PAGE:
As the year winds down there is no shortage of surrounding distractions. Christmas songs arrive as early as late October and the general air is one of festiveness and anticipation. How do you reign in a workforce that regularly needs to be reminded that even though the Christmas holiday is approaching they still have to do work? Here are some things you can do as a business owner or manager to succeed with this task.
Make the office environment enjoyable
This does not mean that it should be fun and games 24/7. Just a few strings of lights, a wreath, some bows, and perhaps the muted strains of Parang can lighten up the atmosphere. Some businesses, like banks, go all out and put up brilliantly adorned Christmas trees all around. If this seems too much or too costly, don’t worry. Your office occupants will appreciate most attempts to create the mood. They might even be more willing to come to work every day if they have a pleasant, festive environment to look forward to. If you’re worried that these measures might prove to be more distracting than motivating, then…
Remind your workers of their professional goals
A brief, informal, and maybe even *impromptu* team meeting every day just to reiterate the business’ objectives might not be a bad idea. List the company’s targets and direct reminders to individuals or groups about any particular projects that need to be completed in order to meet those targets. Make it clear that the business cannot succeed without their input. As mentioned, keep the meetings short and sweet. Employees are less likely to be annoyed by these daily gatherings if you…
Praise your employees
During the meetings take the time to publicly praise your employees for their hard work (if merited, of course). Let them know that the time and effort they have put in has been greatly appreciated and not gone unnoticed. Tactfully single out individuals if you have to but do not go overboard by gushing over their contributions. Just let everyone know how this person has helped the company, succinctly and with measured appreciation. This might make others more motivated to become the ones singled out. Encourage them to continue their hard work and, if conceivable…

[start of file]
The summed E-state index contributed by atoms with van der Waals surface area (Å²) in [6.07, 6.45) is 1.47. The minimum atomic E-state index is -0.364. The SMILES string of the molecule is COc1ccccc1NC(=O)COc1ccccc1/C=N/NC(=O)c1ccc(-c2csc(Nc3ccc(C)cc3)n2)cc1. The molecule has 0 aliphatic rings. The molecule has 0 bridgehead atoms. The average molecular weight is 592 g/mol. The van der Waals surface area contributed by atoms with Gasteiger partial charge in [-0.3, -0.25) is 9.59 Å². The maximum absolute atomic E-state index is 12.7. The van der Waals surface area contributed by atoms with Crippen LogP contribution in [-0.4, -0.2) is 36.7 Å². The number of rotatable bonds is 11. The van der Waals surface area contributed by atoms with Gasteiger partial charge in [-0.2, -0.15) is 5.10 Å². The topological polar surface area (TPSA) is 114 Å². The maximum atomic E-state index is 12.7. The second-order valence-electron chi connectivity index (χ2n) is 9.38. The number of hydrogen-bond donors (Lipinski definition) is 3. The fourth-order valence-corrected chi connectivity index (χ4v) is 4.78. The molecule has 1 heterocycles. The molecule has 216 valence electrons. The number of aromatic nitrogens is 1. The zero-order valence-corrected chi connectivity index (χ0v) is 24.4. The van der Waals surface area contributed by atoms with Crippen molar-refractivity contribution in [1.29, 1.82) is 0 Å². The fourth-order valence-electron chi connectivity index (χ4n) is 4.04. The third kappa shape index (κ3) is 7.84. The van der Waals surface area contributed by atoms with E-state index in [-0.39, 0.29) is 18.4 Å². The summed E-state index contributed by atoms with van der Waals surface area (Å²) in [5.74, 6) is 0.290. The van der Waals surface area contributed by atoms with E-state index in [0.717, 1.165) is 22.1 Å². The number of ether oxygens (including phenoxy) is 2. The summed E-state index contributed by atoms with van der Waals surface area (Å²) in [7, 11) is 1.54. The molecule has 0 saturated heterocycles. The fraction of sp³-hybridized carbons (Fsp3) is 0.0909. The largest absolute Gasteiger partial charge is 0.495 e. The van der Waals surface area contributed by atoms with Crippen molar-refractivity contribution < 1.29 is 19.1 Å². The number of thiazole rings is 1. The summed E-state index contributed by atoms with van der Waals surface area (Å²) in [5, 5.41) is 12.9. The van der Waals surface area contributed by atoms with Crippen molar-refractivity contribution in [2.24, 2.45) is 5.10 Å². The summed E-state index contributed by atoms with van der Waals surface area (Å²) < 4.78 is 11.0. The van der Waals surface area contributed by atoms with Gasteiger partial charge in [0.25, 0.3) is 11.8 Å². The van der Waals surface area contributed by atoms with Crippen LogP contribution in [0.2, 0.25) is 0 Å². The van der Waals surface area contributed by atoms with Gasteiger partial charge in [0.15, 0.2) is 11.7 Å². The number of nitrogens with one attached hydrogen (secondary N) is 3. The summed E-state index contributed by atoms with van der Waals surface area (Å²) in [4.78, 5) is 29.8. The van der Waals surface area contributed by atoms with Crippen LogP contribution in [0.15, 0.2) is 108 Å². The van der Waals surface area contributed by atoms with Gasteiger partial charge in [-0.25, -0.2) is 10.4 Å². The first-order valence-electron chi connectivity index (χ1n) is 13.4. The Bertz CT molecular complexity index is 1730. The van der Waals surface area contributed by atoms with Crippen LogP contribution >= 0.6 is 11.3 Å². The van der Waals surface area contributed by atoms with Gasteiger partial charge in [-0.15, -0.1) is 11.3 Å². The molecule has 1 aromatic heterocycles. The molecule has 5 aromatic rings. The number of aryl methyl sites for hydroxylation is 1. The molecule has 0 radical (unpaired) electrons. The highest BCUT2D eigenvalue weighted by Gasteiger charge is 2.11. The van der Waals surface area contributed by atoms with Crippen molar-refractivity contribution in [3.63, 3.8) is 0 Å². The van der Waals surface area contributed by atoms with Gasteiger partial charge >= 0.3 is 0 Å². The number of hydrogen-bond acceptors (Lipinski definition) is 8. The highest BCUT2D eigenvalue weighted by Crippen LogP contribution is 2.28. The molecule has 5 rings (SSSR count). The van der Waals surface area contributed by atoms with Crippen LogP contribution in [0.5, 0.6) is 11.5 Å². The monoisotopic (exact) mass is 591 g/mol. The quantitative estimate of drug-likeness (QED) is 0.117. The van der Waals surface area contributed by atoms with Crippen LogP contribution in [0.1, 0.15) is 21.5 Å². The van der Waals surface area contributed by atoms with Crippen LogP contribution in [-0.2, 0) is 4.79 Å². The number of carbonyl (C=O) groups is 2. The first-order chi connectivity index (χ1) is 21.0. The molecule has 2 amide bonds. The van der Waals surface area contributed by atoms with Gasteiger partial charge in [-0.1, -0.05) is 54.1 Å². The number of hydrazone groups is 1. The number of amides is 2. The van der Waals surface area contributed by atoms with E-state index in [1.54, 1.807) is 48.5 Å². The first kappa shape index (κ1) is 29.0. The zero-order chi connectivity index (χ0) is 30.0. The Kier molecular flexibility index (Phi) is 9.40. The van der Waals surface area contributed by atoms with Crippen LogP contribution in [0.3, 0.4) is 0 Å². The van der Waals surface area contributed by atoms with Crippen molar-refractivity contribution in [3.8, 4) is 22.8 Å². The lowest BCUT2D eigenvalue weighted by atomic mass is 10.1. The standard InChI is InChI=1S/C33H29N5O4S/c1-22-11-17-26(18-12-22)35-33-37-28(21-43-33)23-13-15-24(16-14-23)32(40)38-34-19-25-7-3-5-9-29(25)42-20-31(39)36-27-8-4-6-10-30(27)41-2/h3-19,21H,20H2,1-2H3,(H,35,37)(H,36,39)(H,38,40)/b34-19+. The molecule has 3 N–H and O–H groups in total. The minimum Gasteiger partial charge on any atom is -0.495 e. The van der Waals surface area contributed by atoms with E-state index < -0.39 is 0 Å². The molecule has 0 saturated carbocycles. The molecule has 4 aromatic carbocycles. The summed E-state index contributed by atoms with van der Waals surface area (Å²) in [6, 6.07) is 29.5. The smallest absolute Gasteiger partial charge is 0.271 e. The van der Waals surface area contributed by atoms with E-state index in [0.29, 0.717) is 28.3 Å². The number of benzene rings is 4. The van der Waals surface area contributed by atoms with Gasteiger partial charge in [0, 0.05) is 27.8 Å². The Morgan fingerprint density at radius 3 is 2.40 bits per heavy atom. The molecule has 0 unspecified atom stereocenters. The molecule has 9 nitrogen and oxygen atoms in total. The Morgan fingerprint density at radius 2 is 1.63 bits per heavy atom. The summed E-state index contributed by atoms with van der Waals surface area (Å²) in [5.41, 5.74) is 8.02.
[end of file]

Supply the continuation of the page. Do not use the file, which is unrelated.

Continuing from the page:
Reward your employees
As often as possible ensure that the effort put in is commensurate with compensation, and not necessarily monetary compensation. During the Christmas season most folks have demands on their time that conflict with a working schedule. Whenever convenient, and if the worker has earned it, you could allow for sanctioned time off. Not for days at a time per se. But being flexible if a parent wants to attend their child’s school show, or if one of your employees needs some time to run important errands would not be such a detrimental blow to the operation. Being lenient for minor things could endear your employees to their jobs and to the organisation.
You may also like this article: Make Your Company Christmas Dinner a Success.
Plan a final company celebration for the year
This could fall under reward your employees, but it is a motivator on its own. After working all year, an end of year dinner or party would be an exciting event to look forward to for the whole company. It might be that the event will not be held unless certain deadlines or objectives have been met. This would also serve to make employees work harder during the season, as now they have a foreseeable culmination to the working year. A grand banquet is not necessary if your business is small. Whatever you are able to do for your employees, they should be gracious enough to appreciate it.